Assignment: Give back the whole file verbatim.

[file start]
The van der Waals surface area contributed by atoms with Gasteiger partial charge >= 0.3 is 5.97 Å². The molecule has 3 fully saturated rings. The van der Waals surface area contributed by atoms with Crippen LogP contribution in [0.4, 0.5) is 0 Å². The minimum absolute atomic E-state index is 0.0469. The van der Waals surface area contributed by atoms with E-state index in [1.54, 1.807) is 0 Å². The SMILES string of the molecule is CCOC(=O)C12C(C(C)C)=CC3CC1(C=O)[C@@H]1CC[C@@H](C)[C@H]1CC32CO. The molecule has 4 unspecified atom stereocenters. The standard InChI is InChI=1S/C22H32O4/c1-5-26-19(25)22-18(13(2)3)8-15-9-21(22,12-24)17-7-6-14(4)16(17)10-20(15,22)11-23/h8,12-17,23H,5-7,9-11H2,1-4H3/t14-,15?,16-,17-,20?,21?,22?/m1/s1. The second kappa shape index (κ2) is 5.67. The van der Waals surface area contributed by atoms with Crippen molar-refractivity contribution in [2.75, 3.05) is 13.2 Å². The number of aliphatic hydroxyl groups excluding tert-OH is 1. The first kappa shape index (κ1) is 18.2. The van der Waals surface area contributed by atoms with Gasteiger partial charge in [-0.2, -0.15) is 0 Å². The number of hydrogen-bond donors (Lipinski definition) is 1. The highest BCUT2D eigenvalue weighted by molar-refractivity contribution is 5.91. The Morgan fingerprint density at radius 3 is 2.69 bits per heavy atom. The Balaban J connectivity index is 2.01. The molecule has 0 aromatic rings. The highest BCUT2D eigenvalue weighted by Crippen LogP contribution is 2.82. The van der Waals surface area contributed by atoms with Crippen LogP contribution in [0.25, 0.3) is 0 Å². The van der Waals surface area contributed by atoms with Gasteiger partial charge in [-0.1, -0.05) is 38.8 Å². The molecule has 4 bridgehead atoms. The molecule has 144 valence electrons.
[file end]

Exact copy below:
The van der Waals surface area contributed by atoms with Gasteiger partial charge >= 0.3 is 5.97 Å². The molecule has 3 fully saturated rings. The van der Waals surface area contributed by atoms with Crippen LogP contribution in [0.4, 0.5) is 0 Å². The minimum absolute atomic E-state index is 0.0469. The van der Waals surface area contributed by atoms with E-state index in [1.54, 1.807) is 0 Å². The SMILES string of the molecule is CCOC(=O)C12C(C(C)C)=CC3CC1(C=O)[C@@H]1CC[C@@H](C)[C@H]1CC32CO. The molecule has 4 unspecified atom stereocenters. The standard InChI is InChI=1S/C22H32O4/c1-5-26-19(25)22-18(13(2)3)8-15-9-21(22,12-24)17-7-6-14(4)16(17)10-20(15,22)11-23/h8,12-17,23H,5-7,9-11H2,1-4H3/t14-,15?,16-,17-,20?,21?,22?/m1/s1. The second kappa shape index (κ2) is 5.67. The van der Waals surface area contributed by atoms with Crippen molar-refractivity contribution in [2.75, 3.05) is 13.2 Å². The number of aliphatic hydroxyl groups excluding tert-OH is 1. The first kappa shape index (κ1) is 18.2. The van der Waals surface area contributed by atoms with Gasteiger partial charge in [-0.2, -0.15) is 0 Å². The number of hydrogen-bond donors (Lipinski definition) is 1. The highest BCUT2D eigenvalue weighted by molar-refractivity contribution is 5.91. The Morgan fingerprint density at radius 3 is 2.69 bits per heavy atom. The Balaban J connectivity index is 2.01. The molecule has 0 aromatic rings. The highest BCUT2D eigenvalue weighted by Crippen LogP contribution is 2.82. The van der Waals surface area contributed by atoms with Crippen LogP contribution in [0.25, 0.3) is 0 Å². The van der Waals surface area contributed by atoms with Gasteiger partial charge in [-0.1, -0.05) is 38.8 Å². The molecule has 4 bridgehead atoms. The molecule has 144 valence electrons.